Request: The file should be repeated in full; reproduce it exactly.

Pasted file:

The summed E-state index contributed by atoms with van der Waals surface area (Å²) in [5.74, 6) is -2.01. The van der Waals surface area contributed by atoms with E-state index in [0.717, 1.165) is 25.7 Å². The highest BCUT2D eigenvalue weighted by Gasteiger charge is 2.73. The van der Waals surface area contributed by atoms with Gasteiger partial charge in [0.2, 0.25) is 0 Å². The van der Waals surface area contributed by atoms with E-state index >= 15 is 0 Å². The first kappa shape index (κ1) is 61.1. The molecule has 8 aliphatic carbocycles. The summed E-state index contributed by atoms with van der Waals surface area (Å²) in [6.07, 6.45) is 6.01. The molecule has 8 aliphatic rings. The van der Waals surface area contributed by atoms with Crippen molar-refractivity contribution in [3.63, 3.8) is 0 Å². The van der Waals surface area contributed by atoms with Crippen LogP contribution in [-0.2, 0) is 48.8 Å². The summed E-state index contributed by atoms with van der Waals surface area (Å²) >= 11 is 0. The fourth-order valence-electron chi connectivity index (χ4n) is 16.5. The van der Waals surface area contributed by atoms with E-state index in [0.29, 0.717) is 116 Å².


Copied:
The summed E-state index contributed by atoms with van der Waals surface area (Å²) in [5.74, 6) is -2.01. The van der Waals surface area contributed by atoms with E-state index in [0.717, 1.165) is 25.7 Å². The highest BCUT2D eigenvalue weighted by Gasteiger charge is 2.73. The van der Waals surface area contributed by atoms with Gasteiger partial charge in [0.2, 0.25) is 0 Å². The van der Waals surface area contributed by atoms with E-state index >= 15 is 0 Å². The first kappa shape index (κ1) is 61.1. The molecule has 8 aliphatic carbocycles. The summed E-state index contributed by atoms with van der Waals surface area (Å²) in [6.07, 6.45) is 6.01. The molecule has 8 aliphatic rings. The van der Waals surface area contributed by atoms with Crippen molar-refractivity contribution in [3.63, 3.8) is 0 Å². The van der Waals surface area contributed by atoms with Crippen LogP contribution in [-0.2, 0) is 48.8 Å². The summed E-state index contributed by atoms with van der Waals surface area (Å²) >= 11 is 0. The fourth-order valence-electron chi connectivity index (χ4n) is 16.5. The van der Waals surface area contributed by atoms with E-state index in [0.29, 0.717) is 116 Å².